Project: Research project

Grant Details


We propose to study the mechanism(s) of organic cation transport in
thearenal proximal tubule. Organic cations (and by extension, organic
bases; OC's) represent a diverse set of physiologically important
compounds, including molecules such as choline, epinephrine, and
N1-methylnicotinamide (NMN). OC's also include a number of drugs, such as
cimetidine, procainamide, and tetraethylammonium(TEA). The processes of
renal tubular secretion and reabsorption are presumed to play an important
role in regulating the plasma concentration of a number of these
compounds. However, comparatively little is known about the mechanism of
tubular transport of OC's. Currently there is conflicting evidence
concerning the nature of the processes responsible for the transepithelial
transport of OC's; some studies suggest that the lumenal membrane of the
proximal tubular cell plays the active role in OC secretion, while the
pertubular membrane play a passive role; other data suggest that the
pertubular membrane is the site of active OC transport, and that the
lumenal membrane is passive. We have preliminary data suggesting that both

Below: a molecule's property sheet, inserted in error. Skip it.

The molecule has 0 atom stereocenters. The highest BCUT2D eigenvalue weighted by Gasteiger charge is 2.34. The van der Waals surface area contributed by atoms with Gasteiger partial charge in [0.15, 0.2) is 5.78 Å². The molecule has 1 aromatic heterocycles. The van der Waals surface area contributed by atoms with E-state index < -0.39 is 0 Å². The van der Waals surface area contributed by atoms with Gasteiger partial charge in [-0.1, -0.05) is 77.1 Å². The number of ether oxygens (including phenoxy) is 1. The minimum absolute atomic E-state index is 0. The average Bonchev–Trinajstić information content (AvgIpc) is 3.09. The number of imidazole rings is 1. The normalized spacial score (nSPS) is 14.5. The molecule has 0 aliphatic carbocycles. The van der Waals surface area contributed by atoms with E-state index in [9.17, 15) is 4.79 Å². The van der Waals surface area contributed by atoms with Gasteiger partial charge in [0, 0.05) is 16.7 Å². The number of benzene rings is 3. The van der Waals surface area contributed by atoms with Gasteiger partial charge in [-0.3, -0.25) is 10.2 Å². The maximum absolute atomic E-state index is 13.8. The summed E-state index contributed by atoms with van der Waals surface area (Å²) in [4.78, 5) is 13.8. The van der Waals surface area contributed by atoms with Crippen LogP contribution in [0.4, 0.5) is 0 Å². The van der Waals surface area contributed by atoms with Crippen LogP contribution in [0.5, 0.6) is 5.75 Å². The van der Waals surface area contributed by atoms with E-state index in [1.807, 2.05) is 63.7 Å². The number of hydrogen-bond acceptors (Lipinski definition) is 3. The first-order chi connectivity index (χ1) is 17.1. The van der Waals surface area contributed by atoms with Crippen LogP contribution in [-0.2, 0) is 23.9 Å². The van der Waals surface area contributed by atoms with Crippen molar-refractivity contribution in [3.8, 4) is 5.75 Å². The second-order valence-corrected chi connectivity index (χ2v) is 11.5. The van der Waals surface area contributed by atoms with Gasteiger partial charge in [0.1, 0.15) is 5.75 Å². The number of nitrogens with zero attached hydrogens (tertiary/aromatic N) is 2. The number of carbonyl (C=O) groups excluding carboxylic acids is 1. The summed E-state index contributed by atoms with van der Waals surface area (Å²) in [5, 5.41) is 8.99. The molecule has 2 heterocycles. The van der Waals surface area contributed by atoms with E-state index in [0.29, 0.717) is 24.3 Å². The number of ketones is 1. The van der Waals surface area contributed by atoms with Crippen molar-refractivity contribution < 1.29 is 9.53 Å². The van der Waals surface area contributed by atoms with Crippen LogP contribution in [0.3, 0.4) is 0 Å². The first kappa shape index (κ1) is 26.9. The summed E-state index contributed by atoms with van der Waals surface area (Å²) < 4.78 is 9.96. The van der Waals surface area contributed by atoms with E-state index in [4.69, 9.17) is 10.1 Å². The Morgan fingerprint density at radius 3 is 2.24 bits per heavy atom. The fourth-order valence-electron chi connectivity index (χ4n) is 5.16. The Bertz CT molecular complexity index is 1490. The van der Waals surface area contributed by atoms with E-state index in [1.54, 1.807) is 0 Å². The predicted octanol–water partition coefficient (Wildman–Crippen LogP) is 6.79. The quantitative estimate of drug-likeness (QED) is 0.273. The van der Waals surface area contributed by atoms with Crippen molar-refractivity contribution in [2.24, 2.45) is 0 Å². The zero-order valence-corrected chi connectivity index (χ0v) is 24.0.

the lumenal and peritubular membranes of the rabbit proximal tubule have
active transport processes which serve to facilitate the secretion of
OC's. We propose to extend these studies by examining OC transport using
several different "levels" of cellular organization, each of which offers
unique advantages to the study of transport processes: i) isolated
membranes, which permit both the detailed examination of kinetic mechanisms
under carefully controlled conditions, and the large-scale screening of
many compounds in studies of structural specificity; ii) isolated cells and
tubules, which permit simultaneous examination of the transport
contributions of both lumenal and peritubular membranes, as well as the
study of links between transport and metabolism; and iii) perfused proximal
tubules, which offer the opportunity to study lumenal and peritubular
transport working in series to produce transepithelial fluxes. The
integrated use of these three methodologies will permit us to formulate and
test detailed hypotheses concerning the mechanism of proximal tubular OC
transport. We hope to develop a model for renal tubular OC transport that
will both aid in understanding the role of the kidney in regulation of
plasma levels of these compounds, and increase our general understanding of
epithelial secretory processes.
Effective start/end date1/1/8312/31/89


  • National Institutes of Health


  • Medicine(all)


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